The “toe” of Italy, a peninsula in the Peninsula, between the Tyrrhenian and the Ionian Seas, is pointed towards the wide Mediterranean area, facing the West and the East, but at the same time, hiding in itself, in its own rough and high mountains, its woods, its ancient – and sometimes murky to the foreigners’ eyes – traditions.
Calabrian coasts offer enchanting sceneries and keep legendary names, such as “Costa degli Dei” (Coast of the Gods), “Costa dei Cedri” (Coast of the Cedars), “Costa Viola” (Violet Coast); the inland regions unveil various wonders, both natural – such as the fairy-tale world of the Pollino and the north-European landscapes of the Sila – and cultural.
How not to mention local agricultural products, such as the Tropea onion, the bergamot, the liquorice, the Pizzo ice-truffle and the well-known chilli pepper?
Calabria is not just a land to pass through, but rather a fascinating world revealing to those who are willing to see beyond the façade.
Calabria is not well known to the general public, certainly not its inland areas, which actually starts a few kilometers away from the coast, given that the Apennine mountains often rise steeply from the sea. But, this is why the traveller who has crossed this long and narrow region returns with indelible and surprising impressions.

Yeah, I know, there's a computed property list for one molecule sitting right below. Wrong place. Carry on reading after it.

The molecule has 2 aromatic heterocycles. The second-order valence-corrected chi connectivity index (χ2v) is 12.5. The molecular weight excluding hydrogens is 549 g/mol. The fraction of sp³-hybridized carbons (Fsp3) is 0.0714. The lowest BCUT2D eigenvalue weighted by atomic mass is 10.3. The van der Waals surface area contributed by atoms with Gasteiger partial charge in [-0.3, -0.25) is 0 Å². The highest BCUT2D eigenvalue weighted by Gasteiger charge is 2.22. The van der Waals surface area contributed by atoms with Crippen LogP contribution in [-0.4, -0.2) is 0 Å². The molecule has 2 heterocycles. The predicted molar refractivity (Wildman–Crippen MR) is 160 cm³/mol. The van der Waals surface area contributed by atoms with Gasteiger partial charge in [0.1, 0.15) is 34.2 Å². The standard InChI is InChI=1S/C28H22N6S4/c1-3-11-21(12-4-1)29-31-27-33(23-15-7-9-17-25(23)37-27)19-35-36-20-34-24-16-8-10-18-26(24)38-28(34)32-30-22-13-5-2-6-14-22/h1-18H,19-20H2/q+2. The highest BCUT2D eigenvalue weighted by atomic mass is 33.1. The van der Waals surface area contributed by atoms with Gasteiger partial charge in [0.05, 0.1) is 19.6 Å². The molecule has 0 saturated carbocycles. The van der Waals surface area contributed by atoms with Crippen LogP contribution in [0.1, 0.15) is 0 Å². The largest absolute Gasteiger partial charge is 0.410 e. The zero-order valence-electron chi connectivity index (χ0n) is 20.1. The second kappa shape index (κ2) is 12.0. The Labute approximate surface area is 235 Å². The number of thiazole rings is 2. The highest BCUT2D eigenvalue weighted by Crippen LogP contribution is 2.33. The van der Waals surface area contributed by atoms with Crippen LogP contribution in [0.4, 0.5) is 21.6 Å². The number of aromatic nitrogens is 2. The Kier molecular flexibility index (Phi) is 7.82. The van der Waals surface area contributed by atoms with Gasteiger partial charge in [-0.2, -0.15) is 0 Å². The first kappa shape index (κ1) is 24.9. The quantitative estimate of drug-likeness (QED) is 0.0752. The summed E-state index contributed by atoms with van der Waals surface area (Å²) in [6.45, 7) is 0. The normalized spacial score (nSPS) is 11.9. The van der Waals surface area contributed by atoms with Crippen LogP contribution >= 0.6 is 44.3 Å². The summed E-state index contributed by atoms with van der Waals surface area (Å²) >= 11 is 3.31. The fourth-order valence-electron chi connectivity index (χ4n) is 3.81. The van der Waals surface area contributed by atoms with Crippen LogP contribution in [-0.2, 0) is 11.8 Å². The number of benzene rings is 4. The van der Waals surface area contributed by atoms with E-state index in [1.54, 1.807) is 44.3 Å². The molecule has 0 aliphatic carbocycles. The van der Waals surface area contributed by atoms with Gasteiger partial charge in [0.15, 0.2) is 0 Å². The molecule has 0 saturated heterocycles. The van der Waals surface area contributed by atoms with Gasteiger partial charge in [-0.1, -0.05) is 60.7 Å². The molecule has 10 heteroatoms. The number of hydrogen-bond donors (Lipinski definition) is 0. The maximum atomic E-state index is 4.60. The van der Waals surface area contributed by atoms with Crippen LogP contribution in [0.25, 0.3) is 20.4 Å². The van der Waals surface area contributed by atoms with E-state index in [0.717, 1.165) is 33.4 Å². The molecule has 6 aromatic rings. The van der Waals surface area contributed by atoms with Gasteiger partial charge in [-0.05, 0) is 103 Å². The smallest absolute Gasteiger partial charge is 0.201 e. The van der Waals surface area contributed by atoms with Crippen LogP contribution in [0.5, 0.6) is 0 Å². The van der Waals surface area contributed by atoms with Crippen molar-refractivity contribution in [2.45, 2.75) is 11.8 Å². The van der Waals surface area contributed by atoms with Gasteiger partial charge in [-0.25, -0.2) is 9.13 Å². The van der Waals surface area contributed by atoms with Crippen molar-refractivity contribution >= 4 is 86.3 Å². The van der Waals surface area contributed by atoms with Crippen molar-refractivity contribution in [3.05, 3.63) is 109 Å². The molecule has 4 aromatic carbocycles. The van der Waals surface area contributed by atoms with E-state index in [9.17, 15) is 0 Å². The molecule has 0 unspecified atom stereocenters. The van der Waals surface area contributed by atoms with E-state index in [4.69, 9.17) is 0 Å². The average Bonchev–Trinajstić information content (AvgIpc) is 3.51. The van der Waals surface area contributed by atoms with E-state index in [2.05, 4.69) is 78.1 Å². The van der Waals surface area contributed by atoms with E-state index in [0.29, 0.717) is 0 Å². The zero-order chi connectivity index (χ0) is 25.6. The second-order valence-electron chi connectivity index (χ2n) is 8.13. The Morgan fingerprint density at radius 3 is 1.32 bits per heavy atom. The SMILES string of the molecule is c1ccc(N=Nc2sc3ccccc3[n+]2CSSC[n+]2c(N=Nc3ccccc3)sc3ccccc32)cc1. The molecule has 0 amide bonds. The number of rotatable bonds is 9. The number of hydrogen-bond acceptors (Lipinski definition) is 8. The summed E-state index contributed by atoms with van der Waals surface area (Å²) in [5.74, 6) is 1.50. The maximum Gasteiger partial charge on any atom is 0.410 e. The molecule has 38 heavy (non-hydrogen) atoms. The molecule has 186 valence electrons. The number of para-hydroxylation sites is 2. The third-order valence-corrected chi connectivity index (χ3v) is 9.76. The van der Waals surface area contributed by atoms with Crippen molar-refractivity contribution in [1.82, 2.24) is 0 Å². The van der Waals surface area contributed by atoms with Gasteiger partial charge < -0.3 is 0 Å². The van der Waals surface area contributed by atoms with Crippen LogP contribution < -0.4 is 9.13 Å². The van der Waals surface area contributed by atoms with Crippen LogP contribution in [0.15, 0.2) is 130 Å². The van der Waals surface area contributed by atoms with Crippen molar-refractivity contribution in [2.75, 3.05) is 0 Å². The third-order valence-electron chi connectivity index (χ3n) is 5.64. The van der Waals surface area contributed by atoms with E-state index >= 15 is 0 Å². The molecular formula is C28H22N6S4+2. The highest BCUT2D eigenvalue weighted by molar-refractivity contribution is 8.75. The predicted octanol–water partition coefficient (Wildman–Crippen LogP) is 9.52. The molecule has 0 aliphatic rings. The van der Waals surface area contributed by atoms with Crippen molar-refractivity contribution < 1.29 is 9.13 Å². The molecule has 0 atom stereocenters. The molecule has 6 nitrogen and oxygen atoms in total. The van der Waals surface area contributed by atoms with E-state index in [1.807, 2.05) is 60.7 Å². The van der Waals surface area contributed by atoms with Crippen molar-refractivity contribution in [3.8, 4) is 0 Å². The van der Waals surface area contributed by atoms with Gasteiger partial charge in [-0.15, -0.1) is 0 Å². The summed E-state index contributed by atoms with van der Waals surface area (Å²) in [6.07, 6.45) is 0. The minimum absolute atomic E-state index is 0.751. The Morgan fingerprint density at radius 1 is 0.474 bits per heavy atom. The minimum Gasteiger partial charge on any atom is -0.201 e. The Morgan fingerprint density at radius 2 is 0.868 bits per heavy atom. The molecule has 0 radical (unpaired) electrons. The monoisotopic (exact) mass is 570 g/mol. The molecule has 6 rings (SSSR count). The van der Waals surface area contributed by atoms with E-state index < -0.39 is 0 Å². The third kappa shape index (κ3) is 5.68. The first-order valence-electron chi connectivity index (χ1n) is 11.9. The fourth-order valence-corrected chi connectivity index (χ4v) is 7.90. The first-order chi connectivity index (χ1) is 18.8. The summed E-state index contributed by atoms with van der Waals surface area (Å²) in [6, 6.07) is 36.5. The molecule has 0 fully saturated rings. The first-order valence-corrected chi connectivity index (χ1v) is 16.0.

A mountainous region that includes four extraordinary parks (Apromonte, Serre, Sila and Pollino) and countless villages perched on hills and mountains, often equipped with castles and austere fortresses, which have remained so isolated over the centuries, as to favour the development of different dialects and conservation of ancient languages, such as Grecanic (derived from the Hellenistic Greek once spoken throughout the region) or medieval Albanian (imported by Albanian populations in the 15th century).
The arrival of many different civilizations, including the Greek one, which gave birth to one of the most prosperous periods witnessed by the numerous and valuable finds kept in the National Museum of Reggio Calabria, has forged the hospitable character of the people, always kind and ready to welcome the traveller who comes with curiosity and good intentions. The traditional sense of hospitality sees its apotheosis at the table where the Calabrian shares, in abundance, the spicy homemade meats, the strong and full-bodied wine, but also the fish with the citrus scent and the various typical sweets that also tell of the influences of nearby Sicily.
Calabria, which to many has always seemed a “non-place”, of which to know, in modern times, at most the most famous coasts, is instead a still rural world and not affected by mass tourism and for this reason full to discover.